• Documentation improvements.
    • Many other fixes and improvements, 133 commits since 1.4.0
    Source code(tar.gz)
    Source code(zip)
    flatc_windows_exe.zip(239.70 KB)
  • v1.4.0(Aug 16, 2016)

    A summary of what is in this release since 1.3.0:

    • Support for GRPC!
    • C++ now has an object API: read & write to generated C++ objects.
    • Mutation support in Go & JS.
    • Many improvements in name space handling and general code generation.
    • Libfuzzer based tests.
    • Documentation for C in the main project.
    • Many other fixes and improvements, 300 commits since 1.3
    Source code(tar.gz)
    Source code(zip)
    flatc_windows_exe.zip(206.77 KB)
  • v1.3.0(Feb 3, 2016)

    A summary of what is in this release since 1.2.0:

    • Support for PHP!
    • Much improved documentation: a tutorial shared by all languages.
    • API improvements for Python, C#, and others.
    • C++ code can now be built with GCC as low as 4.4, and doesn't rely on exceptions anymore.
    • JSON parser can now skip unknown fields.
    • Benchmark code available in benchmark branch.
    • Many other fixes and improvements, 140+ commits since 1.2
    Source code(tar.gz)
    Source code(zip)
    flatc_windows_exe.zip(179.12 KB)
  • v1.2.0(Oct 28, 2015)

    A summary of what is in this release since 1.1.0:

    • Support for JavaScript and Python!
    • A much improved C# and Go API and implementation.
    • Simple mutable FlatBuffers functionality (C++/Java/C#).
    • New reflection functionality: binary schemas, and more dynamic read/mutate (C++, relflection.h).
    • Much improved .proto parsing.
    • Many other fixes and improvements, 200+ commits since 1.1
    Source code(tar.gz)
    Source code(zip)
    flatc_windows_exe.zip(158.76 KB)
  • v1.1.0(Apr 1, 2015)

    A summary of what is in this release since 1.0.0:

    • An extensive overhaul to the Java API.
    • Out-of-the-box support for C# and Go.
    • An optional verifier to make FlatBuffers practical in untrusted scenarios.
    • .proto parsing for easier migration from Protocol Buffers.
    • Optional manual assignment of field IDs.
    • Dictionary functionality through binary search on a key field.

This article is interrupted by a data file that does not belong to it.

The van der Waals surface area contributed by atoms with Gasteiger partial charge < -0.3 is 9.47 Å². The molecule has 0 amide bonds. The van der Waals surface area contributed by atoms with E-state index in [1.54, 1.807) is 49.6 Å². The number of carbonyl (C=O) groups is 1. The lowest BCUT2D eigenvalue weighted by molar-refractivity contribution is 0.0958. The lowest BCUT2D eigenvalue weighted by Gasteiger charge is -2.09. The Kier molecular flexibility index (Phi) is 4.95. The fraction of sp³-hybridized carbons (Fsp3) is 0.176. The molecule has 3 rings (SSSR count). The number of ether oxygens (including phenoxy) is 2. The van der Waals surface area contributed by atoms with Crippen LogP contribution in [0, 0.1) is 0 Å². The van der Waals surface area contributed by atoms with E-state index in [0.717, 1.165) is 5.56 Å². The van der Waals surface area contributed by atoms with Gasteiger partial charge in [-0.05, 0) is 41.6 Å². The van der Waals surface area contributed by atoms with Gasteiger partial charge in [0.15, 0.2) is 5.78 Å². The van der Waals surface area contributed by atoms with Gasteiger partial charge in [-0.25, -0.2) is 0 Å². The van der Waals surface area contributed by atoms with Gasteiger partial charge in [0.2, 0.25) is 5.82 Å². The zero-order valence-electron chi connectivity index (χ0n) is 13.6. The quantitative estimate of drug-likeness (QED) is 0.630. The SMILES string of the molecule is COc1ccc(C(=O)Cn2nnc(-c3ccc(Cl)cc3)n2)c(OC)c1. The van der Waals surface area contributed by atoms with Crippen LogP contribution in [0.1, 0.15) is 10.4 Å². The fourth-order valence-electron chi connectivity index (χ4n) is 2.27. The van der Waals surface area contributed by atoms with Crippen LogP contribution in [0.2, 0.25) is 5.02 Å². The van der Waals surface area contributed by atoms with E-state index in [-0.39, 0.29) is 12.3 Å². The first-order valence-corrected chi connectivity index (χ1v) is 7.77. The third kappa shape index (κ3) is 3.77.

• Bug fixes and other improvements thanks to 200+ commits from 28 contributors.
    Source code(tar.gz)
    Source code(zip)
    flatc_windows_exe.zip(107.33 KB)
  • v1.0.3(Oct 22, 2014)

    This is an interim release before 1.1.0, with important bug fixes and a few new features:

    • C# is now supported.
    • flatc is able to convert .proto files to FlatBuffer schemas for easier migration from Protocol Buffers.
    • Java FlatBuffers functionality is now more friendly, with better generated code for tables and vectors in particular.
    • Support for required fields.
    • C++ enums are now strongly typed.
    • Option to generate dependent includes in C++ ... and many smaller fixes.
    Source code(tar.gz)
    Source code(zip)
    flatc_windows_exe.zip(91.12 KB)
  • v1.0.2(Sep 3, 2014)

    This is an interim release before 1.1.0, with important bug fixes and a few new features:

    • Schemas can now include other schemas directly.
    • Schemas can refer to types from unrelated namespaces.
    • JSON parsing & writing supports unicode escape codes (\u).
    • Enum value prefixing in C++ is now an option.
    Source code(tar.gz)
    Source code(zip)
    flatc_windows_exe.zip(79.31 KB)
  • v1.0.1(Aug 18, 2014)

    This is an interim release before 1.1.0, with important bug fixes and a few new features:

    • Initial support for the Go programming language.
    • Verification functionality allows safe access of buffers from untrusted sources.
    • File identification allows convenient magic-number sanity checks when a FlatBuffer is used as a file format.
    • Ability to manually assign field id's in the schema.
    • Improved enum parsing functionality in JSON.
    • bit_flags for enums.
    • Nested FlatBuffer support.
    • Vector iterators.
    Source code(tar.gz)
    Source code(zip)
  • v1.0.0(Jun 17, 2014)

Owner
Google
Google ❤️ Open Source
Google